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Discussion on Rushdie’s ‘Haroun and the Sea of Stories’

The event spoke about the fourth and one of the most famous works of the author, which he had written as a result of the fatwa against him backed by Ayatollah Khomeini

Sukanya Basu | Published 07.09.22, 05:22 AM
Avishek Parui  and Julie Banerjee Mehta at The Bengal Club Book Club session

Avishek Parui and Julie Banerjee Mehta at The Bengal Club Book Club session

The subject of discussion at the monthly Book Club session of The Bengal Club held on September 3, was author Salman Rushdie’s work, Haroun and the Sea of Stories. The online event was hosted by Julie Banerjee Mehta, conceptualiser and anchor of The Bengal Book Club. The event spoke about the fourth and one of the most famous works of Rushdie, which he had written as a result of the fatwa against him backed by Ayatollah Khomeini. This particular work by the author has birthed many debates and discussions.

The session started with a very informative and creatively put-together slide show about Rushdie’s works, his life, his villa, his books, and altogether a very well-summarised introduction about him, which the Julie intricately narrated. The honorary guest at the session was author and professor Avishek Parui who discussed the book, a work  he says is very close to his heart. He spoke about the unique writing method, the art of empathy, and the significance this book has on memory studies. Parui said, “This novel focuses on the art of storytelling, how storytelling is an important part of our lives, where it helps when the voices are suppressed, memories are lost.... I think this is a beautiful piece of fiction; it is very close to me.”

The novel opens and takes place in part in “a sad city, the saddest of cities, a city so ruinously sad it had forgotten its name”, which sits next to “a gloomy sea full of glumfish”, which were so miserable to eat that they made people belch with melancholy. Many people live in this city, but only the protagonist, Haroun, and his parents ever experience genuine joy. To the north of the city are purportedly located industries that produce and export nothing but misery. Rain brings welcome relief from the industries’ air pollution, and it also signals the advent of pomfret to the waters in the area. The name of the city, Kahani, is finally revealed towards the end of the book.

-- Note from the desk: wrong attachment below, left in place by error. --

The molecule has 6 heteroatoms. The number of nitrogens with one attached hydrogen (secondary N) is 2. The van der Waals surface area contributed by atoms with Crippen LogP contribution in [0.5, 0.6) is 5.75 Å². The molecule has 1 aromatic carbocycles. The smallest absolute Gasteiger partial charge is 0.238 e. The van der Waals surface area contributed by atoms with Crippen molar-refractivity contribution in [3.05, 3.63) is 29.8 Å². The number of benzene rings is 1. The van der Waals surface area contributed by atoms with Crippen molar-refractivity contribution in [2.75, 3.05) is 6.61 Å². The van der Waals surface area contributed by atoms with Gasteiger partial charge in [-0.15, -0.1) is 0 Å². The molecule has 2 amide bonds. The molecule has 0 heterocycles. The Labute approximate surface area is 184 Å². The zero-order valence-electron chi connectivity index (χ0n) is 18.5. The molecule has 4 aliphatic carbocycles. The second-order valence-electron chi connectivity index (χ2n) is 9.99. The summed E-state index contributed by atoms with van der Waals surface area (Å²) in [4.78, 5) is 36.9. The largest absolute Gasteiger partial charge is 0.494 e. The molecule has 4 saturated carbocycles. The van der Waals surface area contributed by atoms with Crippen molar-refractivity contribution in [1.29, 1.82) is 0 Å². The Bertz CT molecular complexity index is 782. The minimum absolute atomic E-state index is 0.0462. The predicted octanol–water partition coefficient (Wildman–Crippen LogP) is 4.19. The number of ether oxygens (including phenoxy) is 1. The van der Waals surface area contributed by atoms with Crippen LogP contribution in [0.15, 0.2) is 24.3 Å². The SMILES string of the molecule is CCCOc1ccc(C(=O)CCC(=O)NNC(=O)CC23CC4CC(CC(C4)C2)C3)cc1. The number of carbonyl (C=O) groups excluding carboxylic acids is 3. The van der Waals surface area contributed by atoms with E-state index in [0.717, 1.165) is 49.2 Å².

The two-hour online session not only spoke about the author, but it was an interactive session where all the book club members and the guests of the evening narrated excerpts from the book and discussed the chapters from their perspectives. The book’s protagonist, Haroun, and the many characters supporting him symbolised a rebellion, a political phenomenon, and a chapter from our nation’s events that represented a turning point in the world of fiction.

“One fine day in Ontario, as we were waiting for Salmon Rushdie to give a speech regarding Fury, a book he wrote back then regarding the fall of Western civilisation, it was September 2002, and as he was ushered to the stage, a man with piercing eyes, a hush fell into the room. A line that I will never forget that he spoke was, ‘Literature is about trying to reach for the human truth’, and it will stay forever with me, as an important part of my memory,” said Julie.

The session spoke about political allegories, their relationship with the Eastern and Western influences, the importance of freedom of speech, and the tiny but relevant symbolism in the chapters. Every member and individual added minor details about a part of the book that we never saw in the light we are seeing now. The book’s brilliance lies in its ability to bring out the voice of truth, and everybody agreed that it was one of the best and the most famous works of fiction of this century. The event ended with a brilliant note from the anchor and brought out various angles of the book and, of course, the author that we have never known in a manner like this before.

Last updated on 07.09.22, 12:41 PM
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